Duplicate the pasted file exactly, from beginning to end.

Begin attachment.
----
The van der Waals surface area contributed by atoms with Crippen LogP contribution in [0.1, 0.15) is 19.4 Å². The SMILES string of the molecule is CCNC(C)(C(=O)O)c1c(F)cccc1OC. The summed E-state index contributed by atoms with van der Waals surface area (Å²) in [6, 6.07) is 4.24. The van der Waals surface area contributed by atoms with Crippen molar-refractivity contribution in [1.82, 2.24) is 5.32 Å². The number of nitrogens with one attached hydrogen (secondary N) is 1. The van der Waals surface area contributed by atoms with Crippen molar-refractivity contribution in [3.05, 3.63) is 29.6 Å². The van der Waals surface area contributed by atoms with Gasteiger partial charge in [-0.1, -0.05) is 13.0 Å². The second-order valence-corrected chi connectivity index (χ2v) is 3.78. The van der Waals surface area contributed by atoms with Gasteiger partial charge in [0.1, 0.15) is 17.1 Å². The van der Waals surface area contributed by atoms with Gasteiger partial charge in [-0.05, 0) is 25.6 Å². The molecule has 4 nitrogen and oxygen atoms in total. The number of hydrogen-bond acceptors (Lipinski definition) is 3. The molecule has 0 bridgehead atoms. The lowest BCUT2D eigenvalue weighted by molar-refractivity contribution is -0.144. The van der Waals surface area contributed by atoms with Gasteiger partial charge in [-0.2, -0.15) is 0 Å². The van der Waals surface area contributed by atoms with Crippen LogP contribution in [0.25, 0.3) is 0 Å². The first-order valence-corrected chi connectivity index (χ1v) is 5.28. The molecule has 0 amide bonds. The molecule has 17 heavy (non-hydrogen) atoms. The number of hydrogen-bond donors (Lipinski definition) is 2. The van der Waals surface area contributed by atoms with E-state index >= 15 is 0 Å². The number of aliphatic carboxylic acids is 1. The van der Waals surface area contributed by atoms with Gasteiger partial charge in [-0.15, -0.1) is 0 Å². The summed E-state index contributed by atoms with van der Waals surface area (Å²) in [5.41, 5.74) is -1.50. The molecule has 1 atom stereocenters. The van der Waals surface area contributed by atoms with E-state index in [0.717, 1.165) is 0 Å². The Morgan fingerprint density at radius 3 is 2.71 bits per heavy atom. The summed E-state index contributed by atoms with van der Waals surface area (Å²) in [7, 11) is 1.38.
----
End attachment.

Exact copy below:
The van der Waals surface area contributed by atoms with Crippen LogP contribution in [0.1, 0.15) is 19.4 Å². The SMILES string of the molecule is CCNC(C)(C(=O)O)c1c(F)cccc1OC. The summed E-state index contributed by atoms with van der Waals surface area (Å²) in [6, 6.07) is 4.24. The van der Waals surface area contributed by atoms with Crippen molar-refractivity contribution in [1.82, 2.24) is 5.32 Å². The number of nitrogens with one attached hydrogen (secondary N) is 1. The van der Waals surface area contributed by atoms with Crippen molar-refractivity contribution in [3.05, 3.63) is 29.6 Å². The van der Waals surface area contributed by atoms with Gasteiger partial charge in [-0.1, -0.05) is 13.0 Å². The second-order valence-corrected chi connectivity index (χ2v) is 3.78. The van der Waals surface area contributed by atoms with Gasteiger partial charge in [0.1, 0.15) is 17.1 Å². The van der Waals surface area contributed by atoms with Gasteiger partial charge in [-0.05, 0) is 25.6 Å². The molecule has 4 nitrogen and oxygen atoms in total. The number of hydrogen-bond acceptors (Lipinski definition) is 3. The molecule has 0 bridgehead atoms. The lowest BCUT2D eigenvalue weighted by molar-refractivity contribution is -0.144. The van der Waals surface area contributed by atoms with Gasteiger partial charge in [-0.2, -0.15) is 0 Å². The van der Waals surface area contributed by atoms with Crippen LogP contribution in [0.25, 0.3) is 0 Å². The first-order valence-corrected chi connectivity index (χ1v) is 5.28. The molecule has 0 amide bonds. The molecule has 17 heavy (non-hydrogen) atoms. The number of hydrogen-bond donors (Lipinski definition) is 2. The van der Waals surface area contributed by atoms with E-state index >= 15 is 0 Å². The number of aliphatic carboxylic acids is 1. The van der Waals surface area contributed by atoms with Gasteiger partial charge in [-0.15, -0.1) is 0 Å². The summed E-state index contributed by atoms with van der Waals surface area (Å²) in [5.41, 5.74) is -1.50. The molecule has 1 atom stereocenters. The van der Waals surface area contributed by atoms with E-state index in [0.717, 1.165) is 0 Å². The Morgan fingerprint density at radius 3 is 2.71 bits per heavy atom. The summed E-state index contributed by atoms with van der Waals surface area (Å²) in [7, 11) is 1.38.